But to continue its work, Tomorrow's People requires funding. The charity is hoping to find a sponsor to help continue the success of the programme and to extend it to other youngsters from across Glasgow for the next 12 months and beyond.
Jeremy Nicholls, nef associate, said: "What gets measured gets valued - and in many cases, we're simply measuring the wrong things.
"The traditional view of projects like Working it Out is to see any expenditure as a drain on the public purse. But, as nef's social return on investment shows, for every pound;1 invested in improving the future of young people in Glasgow, the return to society is pound;3."
Brian Gibson, the Tomorrow's People operations manager for Glasgow, added:
"So many of Glasgow's disadvantaged young people leave school with no qualifications and no idea what they want do with their lives. And some are likely to have very troubled histories, suffering from physical mistreatment, drug or alcohol abuse, low basic skills or mild learning disabilities.
"The cycle of exclusion continues so that many do not know how to shape a productive future by entering employment or further education or training, and the majority become welfare-dependent and many turn to crime.
"At Tomorrow's People, we are trying to break this cycle by opening doors for young people that otherwise would remain closed, making them aware of their abilities and personal qualities, and providing them with the support and guidance to identify and achieve personal goals and succeed in their own terms.
"We honestly hope to be able to continue this much-needed project. As research recently found, Glasgow is one of the most deprived areas in the UK. There's a lot more we could achieve if we could secure the funding."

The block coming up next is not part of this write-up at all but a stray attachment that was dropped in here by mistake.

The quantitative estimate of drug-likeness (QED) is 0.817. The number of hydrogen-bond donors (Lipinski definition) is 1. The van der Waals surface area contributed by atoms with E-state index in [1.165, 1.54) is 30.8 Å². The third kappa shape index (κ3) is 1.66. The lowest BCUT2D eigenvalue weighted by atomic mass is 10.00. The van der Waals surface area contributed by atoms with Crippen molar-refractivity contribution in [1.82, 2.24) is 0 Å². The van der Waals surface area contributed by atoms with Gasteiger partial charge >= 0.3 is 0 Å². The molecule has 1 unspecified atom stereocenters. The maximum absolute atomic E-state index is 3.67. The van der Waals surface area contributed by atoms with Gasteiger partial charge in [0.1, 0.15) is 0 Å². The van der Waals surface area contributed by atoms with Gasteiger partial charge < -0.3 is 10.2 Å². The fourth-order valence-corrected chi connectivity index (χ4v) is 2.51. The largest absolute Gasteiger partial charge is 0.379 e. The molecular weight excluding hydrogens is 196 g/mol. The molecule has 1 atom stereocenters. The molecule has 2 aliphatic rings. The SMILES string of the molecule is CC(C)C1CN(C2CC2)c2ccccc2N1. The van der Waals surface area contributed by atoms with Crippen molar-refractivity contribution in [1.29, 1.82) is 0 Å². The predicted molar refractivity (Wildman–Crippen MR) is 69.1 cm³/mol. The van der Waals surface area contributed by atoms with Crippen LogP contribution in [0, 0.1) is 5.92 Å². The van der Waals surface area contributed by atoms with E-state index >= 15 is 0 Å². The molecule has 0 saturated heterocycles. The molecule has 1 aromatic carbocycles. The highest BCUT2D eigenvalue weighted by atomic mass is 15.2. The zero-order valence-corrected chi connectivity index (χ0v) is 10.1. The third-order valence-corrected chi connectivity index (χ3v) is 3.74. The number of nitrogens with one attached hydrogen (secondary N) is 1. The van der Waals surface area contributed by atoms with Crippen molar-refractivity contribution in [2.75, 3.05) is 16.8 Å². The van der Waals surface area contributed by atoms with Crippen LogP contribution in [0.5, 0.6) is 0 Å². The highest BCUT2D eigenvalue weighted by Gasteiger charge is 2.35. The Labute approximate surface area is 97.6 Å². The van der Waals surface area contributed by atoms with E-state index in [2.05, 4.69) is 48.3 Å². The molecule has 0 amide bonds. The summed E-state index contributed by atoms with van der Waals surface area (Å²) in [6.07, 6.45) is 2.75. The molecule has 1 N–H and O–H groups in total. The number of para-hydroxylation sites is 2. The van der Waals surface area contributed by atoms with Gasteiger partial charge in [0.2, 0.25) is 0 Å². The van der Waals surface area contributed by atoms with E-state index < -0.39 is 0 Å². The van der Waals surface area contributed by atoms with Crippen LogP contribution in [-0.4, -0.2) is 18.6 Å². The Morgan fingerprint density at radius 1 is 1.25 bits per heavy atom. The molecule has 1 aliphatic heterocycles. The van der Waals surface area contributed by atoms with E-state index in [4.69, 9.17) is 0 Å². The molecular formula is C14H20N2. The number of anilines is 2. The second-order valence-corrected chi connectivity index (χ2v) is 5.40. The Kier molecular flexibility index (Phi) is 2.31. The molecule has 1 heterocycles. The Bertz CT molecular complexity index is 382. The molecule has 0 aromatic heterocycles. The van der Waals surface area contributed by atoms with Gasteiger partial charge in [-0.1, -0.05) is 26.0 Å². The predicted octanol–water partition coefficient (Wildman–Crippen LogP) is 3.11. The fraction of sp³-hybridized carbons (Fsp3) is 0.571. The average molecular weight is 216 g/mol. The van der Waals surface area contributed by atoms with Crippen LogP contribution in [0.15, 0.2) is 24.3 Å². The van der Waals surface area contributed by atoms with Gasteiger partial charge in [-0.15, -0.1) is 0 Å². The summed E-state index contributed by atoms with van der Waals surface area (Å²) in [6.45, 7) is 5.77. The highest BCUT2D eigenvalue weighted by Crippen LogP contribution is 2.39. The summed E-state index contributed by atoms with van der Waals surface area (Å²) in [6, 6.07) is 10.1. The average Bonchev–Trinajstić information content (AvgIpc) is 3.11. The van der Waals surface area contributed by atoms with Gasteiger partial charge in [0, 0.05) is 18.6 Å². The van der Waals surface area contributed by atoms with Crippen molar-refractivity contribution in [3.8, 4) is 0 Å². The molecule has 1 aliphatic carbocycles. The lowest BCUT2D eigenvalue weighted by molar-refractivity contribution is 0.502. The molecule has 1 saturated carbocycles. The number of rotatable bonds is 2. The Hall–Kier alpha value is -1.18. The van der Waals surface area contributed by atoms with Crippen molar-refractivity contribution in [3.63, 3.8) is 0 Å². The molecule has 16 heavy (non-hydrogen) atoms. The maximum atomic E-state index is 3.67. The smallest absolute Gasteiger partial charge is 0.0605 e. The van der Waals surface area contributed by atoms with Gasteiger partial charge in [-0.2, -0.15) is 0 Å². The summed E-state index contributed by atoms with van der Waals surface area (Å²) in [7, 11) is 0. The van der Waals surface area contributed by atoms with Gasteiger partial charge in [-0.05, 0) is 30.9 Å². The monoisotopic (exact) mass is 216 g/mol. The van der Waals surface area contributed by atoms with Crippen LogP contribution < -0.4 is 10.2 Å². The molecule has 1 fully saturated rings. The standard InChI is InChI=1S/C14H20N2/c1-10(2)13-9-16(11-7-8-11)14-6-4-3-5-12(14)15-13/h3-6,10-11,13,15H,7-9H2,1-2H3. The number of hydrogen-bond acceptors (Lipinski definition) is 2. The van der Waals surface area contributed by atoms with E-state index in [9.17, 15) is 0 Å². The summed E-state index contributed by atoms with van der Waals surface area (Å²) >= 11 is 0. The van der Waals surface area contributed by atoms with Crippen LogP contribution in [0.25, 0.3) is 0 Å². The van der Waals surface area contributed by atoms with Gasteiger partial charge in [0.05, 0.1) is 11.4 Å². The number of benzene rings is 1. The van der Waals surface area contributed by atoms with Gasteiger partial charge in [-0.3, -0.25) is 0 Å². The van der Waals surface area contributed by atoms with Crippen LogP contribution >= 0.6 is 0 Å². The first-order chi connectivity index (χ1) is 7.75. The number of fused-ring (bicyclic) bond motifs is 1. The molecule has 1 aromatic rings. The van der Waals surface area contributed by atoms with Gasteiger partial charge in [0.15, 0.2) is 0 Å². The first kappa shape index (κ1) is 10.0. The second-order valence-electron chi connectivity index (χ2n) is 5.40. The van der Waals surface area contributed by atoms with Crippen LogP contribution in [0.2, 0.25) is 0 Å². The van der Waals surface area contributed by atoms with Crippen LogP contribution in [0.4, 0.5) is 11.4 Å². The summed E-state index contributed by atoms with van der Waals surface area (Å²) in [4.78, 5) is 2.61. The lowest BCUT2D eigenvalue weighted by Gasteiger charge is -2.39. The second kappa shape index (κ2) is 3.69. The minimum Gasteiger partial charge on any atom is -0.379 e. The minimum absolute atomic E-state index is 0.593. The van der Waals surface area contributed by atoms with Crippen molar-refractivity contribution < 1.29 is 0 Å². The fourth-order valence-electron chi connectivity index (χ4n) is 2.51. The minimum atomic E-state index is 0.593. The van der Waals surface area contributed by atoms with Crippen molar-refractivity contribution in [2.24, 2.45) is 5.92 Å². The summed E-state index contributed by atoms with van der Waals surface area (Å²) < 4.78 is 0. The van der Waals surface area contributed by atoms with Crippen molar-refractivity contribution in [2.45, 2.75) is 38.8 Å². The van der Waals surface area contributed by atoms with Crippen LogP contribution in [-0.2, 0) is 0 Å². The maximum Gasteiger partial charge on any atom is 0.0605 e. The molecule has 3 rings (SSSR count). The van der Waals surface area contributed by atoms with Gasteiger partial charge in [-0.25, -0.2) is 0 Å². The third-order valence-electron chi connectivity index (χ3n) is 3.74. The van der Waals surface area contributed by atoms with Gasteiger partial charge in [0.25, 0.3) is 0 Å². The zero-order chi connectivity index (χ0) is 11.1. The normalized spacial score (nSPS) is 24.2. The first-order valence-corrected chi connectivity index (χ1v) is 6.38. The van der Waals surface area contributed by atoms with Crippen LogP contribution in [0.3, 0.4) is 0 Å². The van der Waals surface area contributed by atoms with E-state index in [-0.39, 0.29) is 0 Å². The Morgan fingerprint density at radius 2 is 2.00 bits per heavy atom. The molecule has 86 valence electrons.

The Glasgow initiative is already being supported by drinks company Diageo, the European Social Fund, the Greater Pollok Development Company, and the Laidlaw Youth Project.
Working it Out was one of the first initiatives to receive funding from the Laidlaw project, set up by Lord Laidlaw of Rothiemay to help vulnerable young people in Scotland and endorsed by Jack McConnell, the First Minister.
Lord Laidlaw, who has bankrolled the Conservative Party in Scotland, donated pound;1 million for a variety of schemes and the Scottish Executive has contributed pound;250,000.
We can work it out...
Robert McNaught, Gavin Sloan and Tam Daly are among some of the young Glaswegians attempting to write a new chapter by "working it out," pictured right taking a break from repainting a primary school playground in Pollok.
Mr McNaught, aged 20, who comes from Pollok, left school at 15, dropped out of a college course after just four months and hasbeen unemployed ever since.
"I didn't know what I wanted to do," he said. "I used to lie around in bed all day, but this has given me a reason to get out of the house and meet new people.
"Now I know I want to go back to college and study sports and fitness to be an instructor. This has sorted my head out."
Mr Sloan, aged 22, of Nitshill, agrees: "I have really enjoyed working as part of a team here; it's been a real laugh. I really want a job now.
"I'm determined that I want to work on a building site and use some of the skills that I learned here."